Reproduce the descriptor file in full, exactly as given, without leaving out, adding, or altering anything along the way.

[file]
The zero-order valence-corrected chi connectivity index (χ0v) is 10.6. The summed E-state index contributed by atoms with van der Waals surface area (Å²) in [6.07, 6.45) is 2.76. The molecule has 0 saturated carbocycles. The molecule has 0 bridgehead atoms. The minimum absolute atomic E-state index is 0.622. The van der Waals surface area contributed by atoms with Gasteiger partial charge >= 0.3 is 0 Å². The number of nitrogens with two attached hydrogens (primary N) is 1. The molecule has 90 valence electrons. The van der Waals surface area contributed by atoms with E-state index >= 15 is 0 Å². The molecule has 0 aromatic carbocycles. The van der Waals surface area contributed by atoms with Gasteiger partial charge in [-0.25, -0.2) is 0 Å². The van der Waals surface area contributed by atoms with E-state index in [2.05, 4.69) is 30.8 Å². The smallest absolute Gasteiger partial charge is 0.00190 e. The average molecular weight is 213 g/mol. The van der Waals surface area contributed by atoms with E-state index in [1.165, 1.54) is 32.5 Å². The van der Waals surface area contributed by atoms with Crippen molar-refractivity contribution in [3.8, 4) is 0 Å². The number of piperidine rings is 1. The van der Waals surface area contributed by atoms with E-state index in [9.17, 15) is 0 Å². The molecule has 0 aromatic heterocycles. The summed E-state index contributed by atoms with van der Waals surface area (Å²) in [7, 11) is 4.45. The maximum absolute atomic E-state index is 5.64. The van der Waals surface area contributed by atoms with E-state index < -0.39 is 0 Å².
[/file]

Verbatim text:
The zero-order valence-corrected chi connectivity index (χ0v) is 10.6. The summed E-state index contributed by atoms with van der Waals surface area (Å²) in [6.07, 6.45) is 2.76. The molecule has 0 saturated carbocycles. The molecule has 0 bridgehead atoms. The minimum absolute atomic E-state index is 0.622. The van der Waals surface area contributed by atoms with Gasteiger partial charge >= 0.3 is 0 Å². The number of nitrogens with two attached hydrogens (primary N) is 1. The molecule has 90 valence electrons. The van der Waals surface area contributed by atoms with E-state index >= 15 is 0 Å². The molecule has 0 aromatic carbocycles. The van der Waals surface area contributed by atoms with Gasteiger partial charge in [-0.25, -0.2) is 0 Å². The van der Waals surface area contributed by atoms with E-state index in [2.05, 4.69) is 30.8 Å². The smallest absolute Gasteiger partial charge is 0.00190 e. The average molecular weight is 213 g/mol. The van der Waals surface area contributed by atoms with E-state index in [1.165, 1.54) is 32.5 Å². The van der Waals surface area contributed by atoms with Crippen molar-refractivity contribution in [3.8, 4) is 0 Å². The number of piperidine rings is 1. The van der Waals surface area contributed by atoms with E-state index in [9.17, 15) is 0 Å². The molecule has 0 aromatic heterocycles. The summed E-state index contributed by atoms with van der Waals surface area (Å²) in [7, 11) is 4.45. The maximum absolute atomic E-state index is 5.64. The van der Waals surface area contributed by atoms with E-state index < -0.39 is 0 Å².